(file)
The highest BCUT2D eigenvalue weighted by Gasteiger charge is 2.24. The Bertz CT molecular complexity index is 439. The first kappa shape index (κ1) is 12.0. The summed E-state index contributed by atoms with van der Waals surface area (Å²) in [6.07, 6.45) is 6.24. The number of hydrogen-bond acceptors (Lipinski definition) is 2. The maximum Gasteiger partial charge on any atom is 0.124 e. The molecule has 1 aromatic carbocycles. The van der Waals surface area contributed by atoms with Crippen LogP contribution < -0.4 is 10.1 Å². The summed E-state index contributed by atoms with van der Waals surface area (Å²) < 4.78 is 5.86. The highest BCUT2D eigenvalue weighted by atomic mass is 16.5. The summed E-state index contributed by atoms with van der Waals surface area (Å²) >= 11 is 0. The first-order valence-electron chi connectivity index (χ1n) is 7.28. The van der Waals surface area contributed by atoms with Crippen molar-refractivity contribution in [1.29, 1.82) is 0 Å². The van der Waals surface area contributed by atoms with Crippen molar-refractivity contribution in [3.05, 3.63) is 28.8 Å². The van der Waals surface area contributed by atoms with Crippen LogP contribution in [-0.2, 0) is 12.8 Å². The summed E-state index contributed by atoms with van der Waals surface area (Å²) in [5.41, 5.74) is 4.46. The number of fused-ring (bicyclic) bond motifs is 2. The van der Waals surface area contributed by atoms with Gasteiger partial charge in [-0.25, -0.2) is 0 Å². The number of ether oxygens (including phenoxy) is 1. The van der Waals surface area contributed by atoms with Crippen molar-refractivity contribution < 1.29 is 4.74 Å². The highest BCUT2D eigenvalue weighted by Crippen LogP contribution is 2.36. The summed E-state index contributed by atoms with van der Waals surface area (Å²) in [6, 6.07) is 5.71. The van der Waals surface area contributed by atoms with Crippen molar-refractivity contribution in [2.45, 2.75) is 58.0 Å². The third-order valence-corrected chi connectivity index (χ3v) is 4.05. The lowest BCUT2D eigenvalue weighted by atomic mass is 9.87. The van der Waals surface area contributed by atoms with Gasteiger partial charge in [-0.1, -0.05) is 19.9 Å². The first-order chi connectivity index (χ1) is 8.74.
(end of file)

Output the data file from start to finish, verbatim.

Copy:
The highest BCUT2D eigenvalue weighted by Gasteiger charge is 2.24. The Bertz CT molecular complexity index is 439. The first kappa shape index (κ1) is 12.0. The summed E-state index contributed by atoms with van der Waals surface area (Å²) in [6.07, 6.45) is 6.24. The number of hydrogen-bond acceptors (Lipinski definition) is 2. The maximum Gasteiger partial charge on any atom is 0.124 e. The molecule has 1 aromatic carbocycles. The van der Waals surface area contributed by atoms with Crippen LogP contribution < -0.4 is 10.1 Å². The summed E-state index contributed by atoms with van der Waals surface area (Å²) < 4.78 is 5.86. The highest BCUT2D eigenvalue weighted by atomic mass is 16.5. The summed E-state index contributed by atoms with van der Waals surface area (Å²) >= 11 is 0. The first-order valence-electron chi connectivity index (χ1n) is 7.28. The van der Waals surface area contributed by atoms with Crippen molar-refractivity contribution in [1.29, 1.82) is 0 Å². The van der Waals surface area contributed by atoms with Crippen molar-refractivity contribution in [3.05, 3.63) is 28.8 Å². The van der Waals surface area contributed by atoms with Crippen LogP contribution in [-0.2, 0) is 12.8 Å². The summed E-state index contributed by atoms with van der Waals surface area (Å²) in [5.41, 5.74) is 4.46. The number of fused-ring (bicyclic) bond motifs is 2. The van der Waals surface area contributed by atoms with Gasteiger partial charge in [-0.25, -0.2) is 0 Å². The number of ether oxygens (including phenoxy) is 1. The van der Waals surface area contributed by atoms with Crippen molar-refractivity contribution < 1.29 is 4.74 Å². The highest BCUT2D eigenvalue weighted by Crippen LogP contribution is 2.36. The summed E-state index contributed by atoms with van der Waals surface area (Å²) in [6, 6.07) is 5.71. The van der Waals surface area contributed by atoms with Crippen molar-refractivity contribution in [2.45, 2.75) is 58.0 Å². The third-order valence-corrected chi connectivity index (χ3v) is 4.05. The lowest BCUT2D eigenvalue weighted by atomic mass is 9.87. The van der Waals surface area contributed by atoms with Gasteiger partial charge in [-0.1, -0.05) is 19.9 Å². The first-order chi connectivity index (χ1) is 8.74.